Kenya and Aby at Chapultepec Zoo
She is one of two shy female chimpanzees who were presented to an outgoing male chimp at Mexico City's Chapultepec Zoo this week in the hope they will breed.
Fourteen-year-old Kenya and 15-year-old Aby were brought from Wameru Zoo in the Mexican city of Queretaro. They will stay with a 26-year-old male chimp, called Lio, at the zoo for a period of five years.
Lucky Lio has been living at Chapultepec Zoo since 1996.
Environment Minister Marta Delgado told reporters the female chimps are in excellent health and have shown great enthusiasm and interest in Lio. She is optimistic the threesome will successfully breed.
"The coupling has been successful. It's not easy. A chimpanzee who has lived alone for many years, or with other companions, now receives two new mates," she said. "It's a complex process which has been monitored carefully by zoo personnel and fortunately they have now become a new family."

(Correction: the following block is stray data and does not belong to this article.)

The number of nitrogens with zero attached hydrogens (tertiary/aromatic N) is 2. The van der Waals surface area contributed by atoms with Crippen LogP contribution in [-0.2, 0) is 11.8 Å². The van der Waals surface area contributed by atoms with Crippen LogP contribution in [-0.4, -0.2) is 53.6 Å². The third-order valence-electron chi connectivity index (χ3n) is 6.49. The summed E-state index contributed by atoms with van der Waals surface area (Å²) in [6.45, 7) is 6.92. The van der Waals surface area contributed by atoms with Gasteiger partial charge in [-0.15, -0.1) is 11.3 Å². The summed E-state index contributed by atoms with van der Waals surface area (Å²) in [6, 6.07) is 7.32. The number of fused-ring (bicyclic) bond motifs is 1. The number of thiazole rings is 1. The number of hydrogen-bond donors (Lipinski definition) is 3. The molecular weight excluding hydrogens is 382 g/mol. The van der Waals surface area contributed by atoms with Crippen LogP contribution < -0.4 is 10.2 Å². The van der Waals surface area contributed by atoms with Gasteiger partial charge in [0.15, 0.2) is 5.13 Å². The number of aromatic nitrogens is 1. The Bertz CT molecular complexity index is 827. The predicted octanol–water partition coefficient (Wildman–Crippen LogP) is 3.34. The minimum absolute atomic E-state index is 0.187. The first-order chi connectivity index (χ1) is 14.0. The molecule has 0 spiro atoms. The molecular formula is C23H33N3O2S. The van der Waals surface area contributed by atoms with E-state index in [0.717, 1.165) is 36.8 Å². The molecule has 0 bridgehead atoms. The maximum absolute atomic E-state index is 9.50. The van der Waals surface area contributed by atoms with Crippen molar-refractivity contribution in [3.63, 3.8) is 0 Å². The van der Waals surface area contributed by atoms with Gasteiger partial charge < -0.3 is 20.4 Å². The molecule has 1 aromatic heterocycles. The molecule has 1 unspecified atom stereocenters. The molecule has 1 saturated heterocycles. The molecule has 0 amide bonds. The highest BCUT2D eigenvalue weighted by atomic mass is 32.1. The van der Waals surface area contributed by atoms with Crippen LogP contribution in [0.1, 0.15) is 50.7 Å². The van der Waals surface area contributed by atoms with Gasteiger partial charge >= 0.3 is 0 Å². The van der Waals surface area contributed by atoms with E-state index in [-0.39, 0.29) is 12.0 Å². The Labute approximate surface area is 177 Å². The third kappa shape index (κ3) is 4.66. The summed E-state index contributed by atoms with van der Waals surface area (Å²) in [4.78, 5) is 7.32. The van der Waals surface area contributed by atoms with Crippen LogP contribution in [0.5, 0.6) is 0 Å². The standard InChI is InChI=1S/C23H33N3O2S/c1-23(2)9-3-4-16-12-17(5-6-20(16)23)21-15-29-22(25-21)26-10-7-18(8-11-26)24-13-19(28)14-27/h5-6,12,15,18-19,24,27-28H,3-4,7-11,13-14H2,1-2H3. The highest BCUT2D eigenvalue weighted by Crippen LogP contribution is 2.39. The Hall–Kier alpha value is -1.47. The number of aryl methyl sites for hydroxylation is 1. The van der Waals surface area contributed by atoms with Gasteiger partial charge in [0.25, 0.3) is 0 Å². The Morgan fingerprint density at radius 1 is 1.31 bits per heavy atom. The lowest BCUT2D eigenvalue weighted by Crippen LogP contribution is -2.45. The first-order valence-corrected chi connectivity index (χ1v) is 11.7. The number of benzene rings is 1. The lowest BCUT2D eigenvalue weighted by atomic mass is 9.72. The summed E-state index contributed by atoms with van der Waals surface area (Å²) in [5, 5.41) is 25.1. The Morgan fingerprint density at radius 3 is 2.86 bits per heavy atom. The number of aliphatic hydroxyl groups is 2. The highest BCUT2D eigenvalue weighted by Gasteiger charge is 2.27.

The coupling has been closely monitored by veterinarians. Both female chimps have now become romantically attached to the male.
Any births resulting from the mating will be shared between both zoos.
"The first-born will belong to Chapultepec Zoo and the second one will belong to Wameru Zoo and so on. This agreement is valid for five years, but it could last longer. If it's successful and we see there is reproduction of these animals, we'll probably extend it," said the director of the capital-area zoos and wildlife, Jose Bernal Stoopen.
Chimpanzees are genetically the closest living relatives to human beings. They share more than 98 percent of our DNA.
Scientists believe the precursors to chimps and humans split off from a common ancestor about 7 million years ago.
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